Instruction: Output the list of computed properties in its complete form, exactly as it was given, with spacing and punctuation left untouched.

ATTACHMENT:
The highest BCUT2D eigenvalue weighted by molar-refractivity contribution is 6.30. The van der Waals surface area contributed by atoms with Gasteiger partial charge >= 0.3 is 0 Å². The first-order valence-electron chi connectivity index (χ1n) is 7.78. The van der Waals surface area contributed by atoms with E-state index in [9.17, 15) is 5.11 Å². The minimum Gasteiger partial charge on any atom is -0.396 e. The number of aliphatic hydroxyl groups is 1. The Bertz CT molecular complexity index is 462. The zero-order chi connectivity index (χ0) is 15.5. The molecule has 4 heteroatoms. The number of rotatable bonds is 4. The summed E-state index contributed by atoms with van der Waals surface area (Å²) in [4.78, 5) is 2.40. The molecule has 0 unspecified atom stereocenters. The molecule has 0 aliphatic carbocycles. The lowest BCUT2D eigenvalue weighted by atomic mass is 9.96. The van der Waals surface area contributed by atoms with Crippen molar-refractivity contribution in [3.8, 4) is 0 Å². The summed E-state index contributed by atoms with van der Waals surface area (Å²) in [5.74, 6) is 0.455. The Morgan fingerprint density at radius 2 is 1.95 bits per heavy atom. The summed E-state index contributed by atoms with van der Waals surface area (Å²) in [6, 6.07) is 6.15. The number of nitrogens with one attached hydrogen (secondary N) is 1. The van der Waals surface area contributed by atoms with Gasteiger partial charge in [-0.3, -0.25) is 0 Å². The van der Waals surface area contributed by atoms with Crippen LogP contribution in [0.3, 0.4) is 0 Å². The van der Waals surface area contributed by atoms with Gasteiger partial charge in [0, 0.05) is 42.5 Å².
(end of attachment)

The highest BCUT2D eigenvalue weighted by molar-refractivity contribution is 6.30. The van der Waals surface area contributed by atoms with Gasteiger partial charge >= 0.3 is 0 Å². The first-order valence-electron chi connectivity index (χ1n) is 7.78. The van der Waals surface area contributed by atoms with E-state index in [9.17, 15) is 5.11 Å². The minimum Gasteiger partial charge on any atom is -0.396 e. The number of aliphatic hydroxyl groups is 1. The Bertz CT molecular complexity index is 462. The zero-order chi connectivity index (χ0) is 15.5. The molecule has 4 heteroatoms. The number of rotatable bonds is 4. The summed E-state index contributed by atoms with van der Waals surface area (Å²) in [4.78, 5) is 2.40. The molecule has 0 unspecified atom stereocenters. The molecule has 0 aliphatic carbocycles. The lowest BCUT2D eigenvalue weighted by atomic mass is 9.96. The van der Waals surface area contributed by atoms with Crippen molar-refractivity contribution in [3.8, 4) is 0 Å². The summed E-state index contributed by atoms with van der Waals surface area (Å²) in [5.74, 6) is 0.455. The Morgan fingerprint density at radius 2 is 1.95 bits per heavy atom. The summed E-state index contributed by atoms with van der Waals surface area (Å²) in [6, 6.07) is 6.15. The number of nitrogens with one attached hydrogen (secondary N) is 1. The van der Waals surface area contributed by atoms with Gasteiger partial charge in [-0.3, -0.25) is 0 Å². The van der Waals surface area contributed by atoms with Crippen LogP contribution in [0.3, 0.4) is 0 Å². The van der Waals surface area contributed by atoms with Gasteiger partial charge in [0, 0.05) is 42.5 Å².